In the baroque hallways and outdoor gardens of a lavish chateau, a man (Albertazzi) tries to convince an elegant French beauty (Seyrig) of an almost impossible truth: that they had a passionate affair one year ago, and have agreed to meet again. She has no memory of this insistent stranger, and he isn’t clear on all the details, but as their tete-a-tete continues, the transition between reality and fantasy becomes apparent to both.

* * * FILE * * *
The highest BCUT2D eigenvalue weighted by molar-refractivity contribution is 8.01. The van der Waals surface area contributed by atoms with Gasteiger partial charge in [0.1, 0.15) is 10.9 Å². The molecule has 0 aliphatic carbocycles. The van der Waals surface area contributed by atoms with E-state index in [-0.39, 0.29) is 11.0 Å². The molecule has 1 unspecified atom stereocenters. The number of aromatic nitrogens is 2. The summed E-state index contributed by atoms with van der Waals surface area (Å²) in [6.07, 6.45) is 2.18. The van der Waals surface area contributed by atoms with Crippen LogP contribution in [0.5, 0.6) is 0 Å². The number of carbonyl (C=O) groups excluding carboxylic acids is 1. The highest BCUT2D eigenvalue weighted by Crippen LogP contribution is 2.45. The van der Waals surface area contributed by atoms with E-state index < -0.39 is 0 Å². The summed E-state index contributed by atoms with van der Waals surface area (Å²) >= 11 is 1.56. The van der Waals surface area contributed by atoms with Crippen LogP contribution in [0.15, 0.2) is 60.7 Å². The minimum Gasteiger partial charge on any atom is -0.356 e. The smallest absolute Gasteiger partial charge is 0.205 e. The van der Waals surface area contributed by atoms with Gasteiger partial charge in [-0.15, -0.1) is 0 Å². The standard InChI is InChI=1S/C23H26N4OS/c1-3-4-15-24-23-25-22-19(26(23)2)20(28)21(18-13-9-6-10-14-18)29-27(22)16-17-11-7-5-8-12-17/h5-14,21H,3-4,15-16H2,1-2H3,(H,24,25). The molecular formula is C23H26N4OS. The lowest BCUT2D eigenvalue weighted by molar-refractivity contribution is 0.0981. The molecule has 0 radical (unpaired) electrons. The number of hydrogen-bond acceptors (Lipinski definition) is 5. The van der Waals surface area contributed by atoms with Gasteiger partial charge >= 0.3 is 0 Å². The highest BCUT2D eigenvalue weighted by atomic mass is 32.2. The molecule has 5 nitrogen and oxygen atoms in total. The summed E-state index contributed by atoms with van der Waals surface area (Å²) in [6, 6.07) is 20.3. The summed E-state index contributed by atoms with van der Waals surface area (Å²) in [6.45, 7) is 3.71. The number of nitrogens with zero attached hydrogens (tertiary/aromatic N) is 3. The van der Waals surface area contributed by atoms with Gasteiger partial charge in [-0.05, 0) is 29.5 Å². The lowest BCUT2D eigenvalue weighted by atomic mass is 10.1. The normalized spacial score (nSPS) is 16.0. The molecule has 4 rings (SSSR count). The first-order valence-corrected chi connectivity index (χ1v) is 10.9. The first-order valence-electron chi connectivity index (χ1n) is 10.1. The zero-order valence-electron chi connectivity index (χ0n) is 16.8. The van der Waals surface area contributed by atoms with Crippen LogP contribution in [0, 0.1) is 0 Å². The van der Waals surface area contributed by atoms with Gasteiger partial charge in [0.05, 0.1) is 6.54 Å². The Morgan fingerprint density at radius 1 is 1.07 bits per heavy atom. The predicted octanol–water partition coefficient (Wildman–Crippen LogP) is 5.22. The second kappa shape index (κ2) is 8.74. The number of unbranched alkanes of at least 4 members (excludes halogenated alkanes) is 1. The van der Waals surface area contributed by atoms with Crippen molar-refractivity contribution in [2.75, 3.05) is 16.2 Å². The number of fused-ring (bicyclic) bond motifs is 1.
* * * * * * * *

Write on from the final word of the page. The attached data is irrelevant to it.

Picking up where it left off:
A luxuriantly stylish, almost uncannily hypnotic drama, Resnais’s groundbreaking “Marienbad” (written by novelist Alain Robbe-Grillet) plays a kind of cinematic game with the viewer, loading Albertazzi and the foxy, Chanel-clad Seyrig with an air of mystery and attraction-repulsion that’s at once sexy, puzzling, and thoroughly enthralling. “Marienbad” is ultimately concerned with time, memory, and identity. You may not come away with all the answers — do these characters know each other or not, do they even live in the same era? — but you will certainly feel enriched for having experienced its potent, spellbinding magic.